Just when you thought your post-divorce life was settling down, with your children adapting well to the new normal, your boss offers you the chance of a lifetime — a promotion and the large salary increase that goes with it. However, there’s a catch. You’ll have to relocate to another state. Now what?
The one thing you can’t do is simply pack up your household items, buckle your kids into their car seats, and take off. Depending on the laws of the state in which you live, you must do specific things in order to legally relocate with your children.
No matter where you currently live or which court granted your divorce, you need court permission to relocate. You also need to notify your former spouse of your intention to relocate so he or she has the opportunity to object to your proposed move if you cannot get him or her on board with the idea. It’s not that you need his or her permission per se, but you do need his or her acquiescence or face possible relitigation of custody issues like during your divorce.
Virtually all states require you to notify your former spouse in writing of your planned upcoming move. Most states require you to send him or her a certified letter. It goes without saying that you should keep a copy of your notice, plus your return receipt if your state requires notice via certified mail.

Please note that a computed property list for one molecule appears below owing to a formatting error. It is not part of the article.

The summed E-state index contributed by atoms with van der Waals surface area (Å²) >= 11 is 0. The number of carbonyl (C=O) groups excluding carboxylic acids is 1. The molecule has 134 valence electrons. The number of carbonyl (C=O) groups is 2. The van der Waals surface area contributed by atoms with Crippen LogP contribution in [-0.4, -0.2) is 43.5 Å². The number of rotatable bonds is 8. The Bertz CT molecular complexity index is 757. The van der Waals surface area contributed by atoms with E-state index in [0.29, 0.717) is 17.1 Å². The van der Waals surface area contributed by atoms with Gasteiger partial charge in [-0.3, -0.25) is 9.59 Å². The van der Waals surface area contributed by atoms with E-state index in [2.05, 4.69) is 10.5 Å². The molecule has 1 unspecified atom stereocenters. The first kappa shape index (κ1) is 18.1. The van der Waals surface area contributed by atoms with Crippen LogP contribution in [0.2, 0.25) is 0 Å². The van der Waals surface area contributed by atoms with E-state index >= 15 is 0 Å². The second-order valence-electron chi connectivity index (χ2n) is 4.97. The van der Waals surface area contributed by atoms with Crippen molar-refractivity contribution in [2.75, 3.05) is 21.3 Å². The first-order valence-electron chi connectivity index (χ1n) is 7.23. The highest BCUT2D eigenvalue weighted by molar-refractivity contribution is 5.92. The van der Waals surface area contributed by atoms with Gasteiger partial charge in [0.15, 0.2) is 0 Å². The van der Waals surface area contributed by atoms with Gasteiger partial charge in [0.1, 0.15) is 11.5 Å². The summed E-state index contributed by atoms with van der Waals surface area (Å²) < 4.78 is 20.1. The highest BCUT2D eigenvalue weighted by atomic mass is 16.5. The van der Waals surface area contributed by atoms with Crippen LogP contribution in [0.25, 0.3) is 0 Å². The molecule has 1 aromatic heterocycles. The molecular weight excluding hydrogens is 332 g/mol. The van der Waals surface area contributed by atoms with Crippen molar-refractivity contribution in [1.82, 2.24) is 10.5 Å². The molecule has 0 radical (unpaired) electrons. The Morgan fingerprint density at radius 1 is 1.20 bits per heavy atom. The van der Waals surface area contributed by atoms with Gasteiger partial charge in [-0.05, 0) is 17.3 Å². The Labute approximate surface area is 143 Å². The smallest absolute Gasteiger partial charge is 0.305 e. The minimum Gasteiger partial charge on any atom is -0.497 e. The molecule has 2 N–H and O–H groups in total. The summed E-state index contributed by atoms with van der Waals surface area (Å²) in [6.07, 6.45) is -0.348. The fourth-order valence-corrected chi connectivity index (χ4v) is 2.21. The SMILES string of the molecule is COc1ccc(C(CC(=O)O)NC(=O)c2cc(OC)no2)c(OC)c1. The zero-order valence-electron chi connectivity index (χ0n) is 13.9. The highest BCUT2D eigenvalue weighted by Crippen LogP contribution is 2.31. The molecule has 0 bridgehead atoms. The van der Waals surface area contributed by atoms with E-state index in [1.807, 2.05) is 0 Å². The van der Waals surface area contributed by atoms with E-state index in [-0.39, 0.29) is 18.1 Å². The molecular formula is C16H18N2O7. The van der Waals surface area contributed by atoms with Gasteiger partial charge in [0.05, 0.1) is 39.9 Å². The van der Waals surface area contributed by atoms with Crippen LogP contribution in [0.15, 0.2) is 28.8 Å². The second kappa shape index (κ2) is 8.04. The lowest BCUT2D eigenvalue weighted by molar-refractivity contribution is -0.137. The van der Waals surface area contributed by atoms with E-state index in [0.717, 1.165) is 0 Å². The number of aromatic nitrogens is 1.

What Happens Next
If your former spouse has no objections to your proposed relocation, you can then file a motion for modification — possibly jointly with him or her — of your existing divorce decree that includes the valid reasons for your move and a revised parenting plan or visitation schedule that allows your former spouse to maintain his or her parent-child relationships as much as possible.
If, however, your former spouse objects to your move, you’ll still need to file a motion for modification and serve him or her with it. He or she will then have a specified amount of time, usually around 15 days, in which to file his or her objections. At that point the court will schedule a hearing at which both of you will need to appear and present evidence as to why your respective positions should prevail. Unfortunately, this hearing could become a full-blown custody battle if your former spouse not only objects to your move, but also asks the court for full custody of your children.